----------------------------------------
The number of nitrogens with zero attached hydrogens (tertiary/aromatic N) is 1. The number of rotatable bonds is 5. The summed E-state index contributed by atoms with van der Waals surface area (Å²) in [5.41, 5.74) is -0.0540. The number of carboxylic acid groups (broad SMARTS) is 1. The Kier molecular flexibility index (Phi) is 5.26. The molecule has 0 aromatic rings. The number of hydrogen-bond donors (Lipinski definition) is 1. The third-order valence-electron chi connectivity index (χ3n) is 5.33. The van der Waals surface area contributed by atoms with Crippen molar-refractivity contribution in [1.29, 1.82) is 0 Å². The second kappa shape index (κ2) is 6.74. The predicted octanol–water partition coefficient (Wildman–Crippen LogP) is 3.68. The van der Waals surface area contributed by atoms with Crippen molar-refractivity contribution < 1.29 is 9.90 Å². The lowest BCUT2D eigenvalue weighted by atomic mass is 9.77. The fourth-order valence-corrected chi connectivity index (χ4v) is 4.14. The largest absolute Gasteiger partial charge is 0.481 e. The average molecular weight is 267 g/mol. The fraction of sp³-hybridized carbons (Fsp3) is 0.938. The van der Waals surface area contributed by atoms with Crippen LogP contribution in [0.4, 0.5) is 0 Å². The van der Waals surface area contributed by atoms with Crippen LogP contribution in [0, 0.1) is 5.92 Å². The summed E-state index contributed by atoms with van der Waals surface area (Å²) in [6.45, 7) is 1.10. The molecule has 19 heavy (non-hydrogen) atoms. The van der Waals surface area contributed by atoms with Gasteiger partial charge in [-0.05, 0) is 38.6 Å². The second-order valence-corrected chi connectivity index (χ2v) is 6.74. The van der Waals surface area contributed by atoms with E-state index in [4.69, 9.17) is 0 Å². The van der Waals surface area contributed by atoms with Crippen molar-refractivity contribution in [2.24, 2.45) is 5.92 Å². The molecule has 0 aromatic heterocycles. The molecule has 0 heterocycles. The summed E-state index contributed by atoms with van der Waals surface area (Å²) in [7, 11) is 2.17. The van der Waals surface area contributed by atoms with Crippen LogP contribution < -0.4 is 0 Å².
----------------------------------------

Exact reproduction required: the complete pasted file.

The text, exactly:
The number of nitrogens with zero attached hydrogens (tertiary/aromatic N) is 1. The number of rotatable bonds is 5. The summed E-state index contributed by atoms with van der Waals surface area (Å²) in [5.41, 5.74) is -0.0540. The number of carboxylic acid groups (broad SMARTS) is 1. The Kier molecular flexibility index (Phi) is 5.26. The molecule has 0 aromatic rings. The number of hydrogen-bond donors (Lipinski definition) is 1. The third-order valence-electron chi connectivity index (χ3n) is 5.33. The van der Waals surface area contributed by atoms with Crippen molar-refractivity contribution in [1.29, 1.82) is 0 Å². The second kappa shape index (κ2) is 6.74. The predicted octanol–water partition coefficient (Wildman–Crippen LogP) is 3.68. The van der Waals surface area contributed by atoms with Crippen molar-refractivity contribution < 1.29 is 9.90 Å². The lowest BCUT2D eigenvalue weighted by atomic mass is 9.77. The fourth-order valence-corrected chi connectivity index (χ4v) is 4.14. The largest absolute Gasteiger partial charge is 0.481 e. The average molecular weight is 267 g/mol. The fraction of sp³-hybridized carbons (Fsp3) is 0.938. The van der Waals surface area contributed by atoms with Crippen LogP contribution in [0.4, 0.5) is 0 Å². The van der Waals surface area contributed by atoms with Crippen LogP contribution in [0, 0.1) is 5.92 Å². The summed E-state index contributed by atoms with van der Waals surface area (Å²) in [6.45, 7) is 1.10. The molecule has 19 heavy (non-hydrogen) atoms. The van der Waals surface area contributed by atoms with Gasteiger partial charge in [-0.05, 0) is 38.6 Å². The second-order valence-corrected chi connectivity index (χ2v) is 6.74. The van der Waals surface area contributed by atoms with E-state index in [4.69, 9.17) is 0 Å². The van der Waals surface area contributed by atoms with Crippen molar-refractivity contribution in [2.24, 2.45) is 5.92 Å². The molecule has 0 aromatic heterocycles. The molecule has 0 heterocycles. The summed E-state index contributed by atoms with van der Waals surface area (Å²) in [7, 11) is 2.17. The van der Waals surface area contributed by atoms with Crippen LogP contribution < -0.4 is 0 Å².